March 10, 2013
Failed Merck Drug Reveals Dangers Of Niacin-Based Heart Drugs
redOrbit Staff & Wire Reports - Your Universe Online
Trials of a failed Merck-developed, niacin-based drug designed to raise “good” cholesterol levels revealed serious side effects, raising red flags about the potential future use of such medications.The drug in question, Tredaptive, was a combination of extended-release niacin and laropiprant, an experimental substance designed to help prevent facial flushing typically caused by the vitamin B derivative. The drug was designed to raise a patient´s high-density lipoprotein (HDL) levels.
After tests revealed Tredaptive was unsuccessful in preventing heart attacks and other cardiovascular events, Merck announced it would not seek approval for the substance in the US and would stop selling it internationally.
However, new information presented Saturday at the American College of Cardiology's (ACC) annual scientific meeting in San Francisco showed the problems with the medication were deeper than initially believed.
Those trials revealed patients taking Tredaptive experienced higher rates of bleeding (2.5 percent vs. 1.9 percent) and infections (8.0 percent vs. 6.6 percent) than those who were not taking it.
They also experienced other side effects linked with niacin use, including contracting new onset diabetes (9.1 percent vs. 7.3 percent), diabetic complications (11.1 percent vs. 7.5 percent) and gastrointestinal problems (4.8 percent vs. 3.8 percent).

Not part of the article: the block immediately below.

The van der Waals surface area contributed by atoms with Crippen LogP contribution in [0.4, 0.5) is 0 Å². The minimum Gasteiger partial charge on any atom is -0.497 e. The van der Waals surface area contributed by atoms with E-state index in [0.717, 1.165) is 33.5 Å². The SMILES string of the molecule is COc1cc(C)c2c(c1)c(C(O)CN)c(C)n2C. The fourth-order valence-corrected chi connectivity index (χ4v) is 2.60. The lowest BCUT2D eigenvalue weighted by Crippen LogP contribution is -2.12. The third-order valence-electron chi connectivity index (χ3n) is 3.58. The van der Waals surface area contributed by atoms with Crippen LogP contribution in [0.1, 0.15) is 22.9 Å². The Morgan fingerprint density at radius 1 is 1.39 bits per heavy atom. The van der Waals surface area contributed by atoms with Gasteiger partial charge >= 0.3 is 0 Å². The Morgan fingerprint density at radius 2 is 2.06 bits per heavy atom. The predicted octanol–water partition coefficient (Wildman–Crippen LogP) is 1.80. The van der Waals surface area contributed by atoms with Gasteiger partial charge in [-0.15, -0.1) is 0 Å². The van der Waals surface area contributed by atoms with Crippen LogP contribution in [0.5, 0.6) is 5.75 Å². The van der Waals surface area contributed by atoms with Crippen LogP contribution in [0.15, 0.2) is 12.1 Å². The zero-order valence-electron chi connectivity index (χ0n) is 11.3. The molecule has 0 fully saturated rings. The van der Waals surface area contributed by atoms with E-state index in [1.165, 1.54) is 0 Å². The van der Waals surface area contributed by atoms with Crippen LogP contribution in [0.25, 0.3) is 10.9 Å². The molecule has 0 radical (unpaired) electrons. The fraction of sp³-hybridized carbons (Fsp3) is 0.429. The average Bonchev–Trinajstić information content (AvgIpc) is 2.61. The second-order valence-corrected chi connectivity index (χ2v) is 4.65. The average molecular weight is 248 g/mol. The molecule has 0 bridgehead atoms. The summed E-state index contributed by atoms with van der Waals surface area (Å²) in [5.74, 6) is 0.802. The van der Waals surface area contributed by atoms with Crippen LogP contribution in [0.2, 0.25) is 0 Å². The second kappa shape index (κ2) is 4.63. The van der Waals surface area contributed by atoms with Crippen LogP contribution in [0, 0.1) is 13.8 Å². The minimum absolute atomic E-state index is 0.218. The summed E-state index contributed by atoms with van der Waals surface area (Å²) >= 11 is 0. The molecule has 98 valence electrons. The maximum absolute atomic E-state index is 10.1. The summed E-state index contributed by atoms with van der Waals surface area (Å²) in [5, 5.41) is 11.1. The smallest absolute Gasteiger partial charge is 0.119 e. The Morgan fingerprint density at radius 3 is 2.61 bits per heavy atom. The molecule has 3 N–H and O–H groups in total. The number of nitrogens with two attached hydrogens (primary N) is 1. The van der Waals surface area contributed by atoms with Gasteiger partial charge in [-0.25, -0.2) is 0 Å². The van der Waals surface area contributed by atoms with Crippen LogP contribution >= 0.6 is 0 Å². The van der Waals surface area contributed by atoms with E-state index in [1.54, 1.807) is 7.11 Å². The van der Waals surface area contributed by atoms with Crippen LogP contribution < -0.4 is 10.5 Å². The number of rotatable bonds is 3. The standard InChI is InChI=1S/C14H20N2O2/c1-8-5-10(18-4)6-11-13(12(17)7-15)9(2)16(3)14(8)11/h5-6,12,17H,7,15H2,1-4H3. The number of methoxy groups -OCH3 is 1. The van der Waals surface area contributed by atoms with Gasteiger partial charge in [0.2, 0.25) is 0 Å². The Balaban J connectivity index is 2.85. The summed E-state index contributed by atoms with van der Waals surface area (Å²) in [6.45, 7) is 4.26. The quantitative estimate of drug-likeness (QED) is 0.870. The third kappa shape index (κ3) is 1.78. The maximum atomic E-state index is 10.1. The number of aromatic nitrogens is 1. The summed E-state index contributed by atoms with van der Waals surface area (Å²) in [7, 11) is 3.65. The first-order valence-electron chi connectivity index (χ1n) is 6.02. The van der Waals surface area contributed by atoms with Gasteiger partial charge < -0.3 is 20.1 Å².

“We are disappointed that these results did not show benefits for our patients,” Jane Armitage, professor at the University of Oxford and the lead author of the study, said in a statement, according to Matthew Herper of Forbes.
“Still, finding out a drug is not helping people is just as important as finding that it has benefits — the net result is that people are healthier,” she added. “Niacin has been used for many years in the belief that it would help patients and prevent heart attacks and stroke, but we now know that its adverse side effects outweigh the benefits when used with current treatments.”
In addition, Garret Fitzgerald, a professor of medicine and pharmacology at the University of Pennsylvania, told Herper the combination of the increased risk of infection, the diabetic complications, and the other side effects means the results of this trial likely spell “the death of niacin” as a cardiovascular treatment.
Likewise, Yale University cardiology and investigative medicine professor Harlan Krumholz said the findings were a “signal” to both doctors and patients that they should rethink using niacin-based drugs. “Can we afford to spend nearly $1 billion on a drug that has no benefit but now potentially has harm?” asked Krumholz, who is also a Forbes contributor.